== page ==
FIG. 13 is a schematic side view of a system that utilizes the present invention; and

FIG. 14 is a schematic top view of the acoustic transducer according to the present invention.

DETAILED DESCRIPTION OF THE INVENTION

FIG. 1 illustrates an acoustic transducer 10 comprised of a resonator 14 and a transducer housing 16. The housing 16 comprises a body 18 and a cover plate 20. In the preferred embodiment, the housing 16 is made from stainless steel, but other materials such as plastics, ceramics, quartz or aluminum can be used. In a representative configuration, the resonator has a length “L”. A plurality of first spring connectors 22 are positioned between a crystal 24 and a printed circuit board (PCB) 25. One or more second spring connectors 26 contact a step region 27. An aperture 28 in an end of the housing 16 is sized to accept an electrical connection or an electrical connector such as a standard BNC or a standard radio frequency (RF) connector.

FIG. 2 illustrates that the body 18 includes a cavity 32 which holds one or more piezoelectric crystals 34. The resonator 14 extends through a slot 38 and up into the body 18 where it is attached to the crystal 24. The cover plate 20 is attached to the body 18 by attachment means 42, such as screws, bolts or other means, so as to form a liquid tight seal over the cavity 32. Preferably, the fit between the resonator 14 the slot 38 is tight enough to prevent liquid from getting into the cavity 32 through the slot 38. A gasket 44 functions to seal the cavity 32 from moisture, and also prevents any contaminants inside the cavity 32 from escaping. In some embodiments, a lip 45 is formed in the resonator 14 to help in sealing the cavity 32.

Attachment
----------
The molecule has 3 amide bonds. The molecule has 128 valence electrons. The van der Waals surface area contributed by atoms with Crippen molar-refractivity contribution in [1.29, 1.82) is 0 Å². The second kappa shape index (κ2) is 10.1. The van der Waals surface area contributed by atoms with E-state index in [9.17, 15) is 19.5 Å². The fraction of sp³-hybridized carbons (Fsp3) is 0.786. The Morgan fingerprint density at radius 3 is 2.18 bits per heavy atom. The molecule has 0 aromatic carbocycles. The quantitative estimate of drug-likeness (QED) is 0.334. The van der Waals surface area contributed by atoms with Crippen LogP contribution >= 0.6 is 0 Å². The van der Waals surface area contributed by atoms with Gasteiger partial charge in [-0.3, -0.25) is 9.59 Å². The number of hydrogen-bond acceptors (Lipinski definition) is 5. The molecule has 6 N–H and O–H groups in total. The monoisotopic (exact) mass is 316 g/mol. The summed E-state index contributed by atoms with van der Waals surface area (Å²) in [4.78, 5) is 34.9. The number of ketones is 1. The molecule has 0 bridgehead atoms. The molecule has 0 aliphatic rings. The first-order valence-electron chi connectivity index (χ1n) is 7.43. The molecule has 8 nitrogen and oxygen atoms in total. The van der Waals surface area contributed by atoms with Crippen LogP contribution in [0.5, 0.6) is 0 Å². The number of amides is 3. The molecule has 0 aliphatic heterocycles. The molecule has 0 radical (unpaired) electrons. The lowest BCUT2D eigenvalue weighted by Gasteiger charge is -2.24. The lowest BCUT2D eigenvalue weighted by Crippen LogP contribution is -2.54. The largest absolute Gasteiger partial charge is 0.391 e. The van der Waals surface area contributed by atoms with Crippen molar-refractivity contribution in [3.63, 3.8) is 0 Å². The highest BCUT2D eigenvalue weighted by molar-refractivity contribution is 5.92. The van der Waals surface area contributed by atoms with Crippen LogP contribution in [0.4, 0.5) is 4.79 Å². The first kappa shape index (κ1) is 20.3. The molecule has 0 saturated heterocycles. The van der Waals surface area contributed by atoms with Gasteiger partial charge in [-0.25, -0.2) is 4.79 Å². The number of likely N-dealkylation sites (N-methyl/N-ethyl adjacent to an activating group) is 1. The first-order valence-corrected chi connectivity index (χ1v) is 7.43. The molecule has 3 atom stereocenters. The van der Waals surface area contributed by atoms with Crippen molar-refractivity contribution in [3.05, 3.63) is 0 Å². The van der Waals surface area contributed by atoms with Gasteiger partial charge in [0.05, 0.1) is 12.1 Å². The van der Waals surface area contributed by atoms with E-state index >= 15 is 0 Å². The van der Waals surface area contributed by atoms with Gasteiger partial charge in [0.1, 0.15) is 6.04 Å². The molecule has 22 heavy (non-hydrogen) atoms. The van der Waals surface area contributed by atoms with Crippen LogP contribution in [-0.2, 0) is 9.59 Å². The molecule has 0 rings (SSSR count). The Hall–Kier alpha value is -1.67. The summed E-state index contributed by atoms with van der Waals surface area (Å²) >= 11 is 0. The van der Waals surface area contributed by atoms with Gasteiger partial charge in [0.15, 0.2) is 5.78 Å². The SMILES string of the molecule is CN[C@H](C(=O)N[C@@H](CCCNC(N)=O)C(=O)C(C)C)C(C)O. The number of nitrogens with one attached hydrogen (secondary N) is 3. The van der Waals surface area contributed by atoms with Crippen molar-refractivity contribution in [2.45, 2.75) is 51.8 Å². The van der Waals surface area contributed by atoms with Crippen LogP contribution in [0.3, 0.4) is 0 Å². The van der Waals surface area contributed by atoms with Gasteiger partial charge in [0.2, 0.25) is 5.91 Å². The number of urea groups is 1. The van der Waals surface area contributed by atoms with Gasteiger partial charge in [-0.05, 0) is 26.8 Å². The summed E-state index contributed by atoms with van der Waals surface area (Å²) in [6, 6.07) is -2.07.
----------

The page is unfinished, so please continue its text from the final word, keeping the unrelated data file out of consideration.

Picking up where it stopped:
The resonator 14 includes a proximal end 46 and a distal end 50. The first spring connector 22 is positioned between the crystal 24 and the PCB 25. The spring connector 22 comprises a base button 62 and a contact button 64 with a spring 66 positioned between the buttons 62 and 64. The spring connector 22 is used to make electrical contact with the crystal 24 as is explained in more detail later.

FIG. 3 shows that the resonator 14 is connected to the crystal 24 by a plurality of layers (not to scale). In one embodiment, the crystal 24 is connected to a bonding layer 70 by a first wetting layer 72 and a first adhesion layer 74. The first wetting layer 72 is positioned closest to the bonding layer 70 and the first adhesion layer 74 is positioned closest to the crystal 24. A second wetting layer 76 and a second adhesion layer 78 are positioned between the bonding layer 70 and the resonator 14. The second wetting layer 76 is positioned closest to the bonding layer 70 and the second adhesion layer 78 is positioned closest to the resonator 14. A third adhesion layer 80 is positioned on the opposite side of the crystal 24 from the first adhesion layer 74, and a metal layer 82 is positioned on the third adhesion layer 80.